Have you ever sat at your desk, paying bills, and wondered if everyone else spends as much as you do? The government might have the answer.
Every year, the Department of Labor issues a report on consumer expenditures. It's an interesting glimpse into the bank account of the average American. The most recent report (based on 2001 data) contains the following nuggets:
- The typical "consumer unit" -- essentially a household, whether it's a four-person family or an independent bachelor -- spent a total of $39,518, up 3.9% from 2000.
- Housing was the biggest expense, costing $13,011. That included spending on utilities, fuel, and public services (up 11.2%) and outlays for home furnishings (down 5.9%).
- The average consumer unit spent $5,321 on food -- $3,086 at home and $2,235 eating out. However, that gap is closing: Spending at restaurants increased 4.6% while the grocery bill rose just 2.2%.
- Transportation cost $7,633, almost half of which went to vehicle purchases.
- Annual spending on tobacco products and supplies ($308) was more than twice as much as expenditures on reading materials ($141). We'd like to think that this was because so many people used the library, but we doubt it.
How does all this outflow compare to inflow? According to the report, the before-tax income of the average consumer unit was $47,507. However, the Internal Revenue Service says that the average tax bill in 2001 was $9,401. So that leaves $38,106 to spend -- which is a bit of a problem when you recall that your friendly neighborhood consumer unit spent $1,412 more than that.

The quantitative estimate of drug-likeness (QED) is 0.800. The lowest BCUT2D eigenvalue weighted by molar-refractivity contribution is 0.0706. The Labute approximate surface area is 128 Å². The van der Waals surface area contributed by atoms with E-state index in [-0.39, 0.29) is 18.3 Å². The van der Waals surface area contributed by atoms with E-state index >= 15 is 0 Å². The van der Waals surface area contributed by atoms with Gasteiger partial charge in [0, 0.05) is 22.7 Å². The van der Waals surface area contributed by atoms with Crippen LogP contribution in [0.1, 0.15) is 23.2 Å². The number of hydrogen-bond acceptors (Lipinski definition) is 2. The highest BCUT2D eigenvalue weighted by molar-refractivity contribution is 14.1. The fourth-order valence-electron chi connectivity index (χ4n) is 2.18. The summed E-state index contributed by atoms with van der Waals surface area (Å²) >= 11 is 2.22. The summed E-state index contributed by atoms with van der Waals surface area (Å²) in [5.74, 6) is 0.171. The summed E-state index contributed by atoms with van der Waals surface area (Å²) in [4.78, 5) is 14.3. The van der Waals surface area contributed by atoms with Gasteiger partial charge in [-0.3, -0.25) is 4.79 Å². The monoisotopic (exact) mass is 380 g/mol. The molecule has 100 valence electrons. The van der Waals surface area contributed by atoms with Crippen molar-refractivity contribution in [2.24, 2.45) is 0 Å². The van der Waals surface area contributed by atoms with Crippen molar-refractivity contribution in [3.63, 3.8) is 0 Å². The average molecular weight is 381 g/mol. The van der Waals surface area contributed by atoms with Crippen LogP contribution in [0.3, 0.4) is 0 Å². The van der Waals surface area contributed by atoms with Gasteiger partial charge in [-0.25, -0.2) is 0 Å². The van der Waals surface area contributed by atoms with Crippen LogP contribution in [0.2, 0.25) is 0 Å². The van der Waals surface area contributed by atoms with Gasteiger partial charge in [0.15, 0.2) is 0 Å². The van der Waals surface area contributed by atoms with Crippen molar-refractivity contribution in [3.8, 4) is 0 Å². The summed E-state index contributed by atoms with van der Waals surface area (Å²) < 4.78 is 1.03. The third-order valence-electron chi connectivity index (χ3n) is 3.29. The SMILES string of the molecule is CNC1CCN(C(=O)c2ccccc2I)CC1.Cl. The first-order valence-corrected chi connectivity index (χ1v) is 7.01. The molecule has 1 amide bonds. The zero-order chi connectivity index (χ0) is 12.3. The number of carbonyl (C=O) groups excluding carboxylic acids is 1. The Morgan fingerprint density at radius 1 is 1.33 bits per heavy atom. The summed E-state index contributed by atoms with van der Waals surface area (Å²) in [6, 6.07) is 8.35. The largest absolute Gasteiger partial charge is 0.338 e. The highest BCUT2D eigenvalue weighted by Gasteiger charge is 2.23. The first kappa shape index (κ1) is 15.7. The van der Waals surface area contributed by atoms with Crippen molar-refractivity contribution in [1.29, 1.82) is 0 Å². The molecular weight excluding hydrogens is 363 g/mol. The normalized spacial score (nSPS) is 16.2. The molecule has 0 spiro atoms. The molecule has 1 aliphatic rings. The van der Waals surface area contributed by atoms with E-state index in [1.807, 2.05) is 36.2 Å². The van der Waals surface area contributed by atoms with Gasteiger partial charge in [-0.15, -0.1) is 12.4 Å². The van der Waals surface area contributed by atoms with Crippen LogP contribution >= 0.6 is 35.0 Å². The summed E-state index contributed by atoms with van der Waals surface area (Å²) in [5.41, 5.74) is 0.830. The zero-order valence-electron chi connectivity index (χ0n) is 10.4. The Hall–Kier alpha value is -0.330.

Furthermore, if the consumer units are segmented according to income into five groups of equal size, the expenditures of the bottom two quintiles exceeded before-tax income by $10,937 and $6,173, respectively. The inflow and outflow of those in the middle quintile were approximately equal -- but that's before taxes. In other words, only 40% of Americans live below their before-tax means.
You might ask how the Department of Labor got all this information. No, Big Brother didn't implant a computer chip in your buttocks to monitor when your wallet is removed. The data was gathered by two methods: interviews and a spending diary.
Which brings us to the most important question: What is the outflow of your personal consumer unit? Keeping a spending diary of your own would show where your money is going, how much you're saving, and how you can decrease the former to increase the latter. The Motley Fool Personal Finance Workbook is chock-full of worksheets and tips on controlling the flow of your dough. But even using a small notebook to record expenditures would prove enlightening -- and enriching.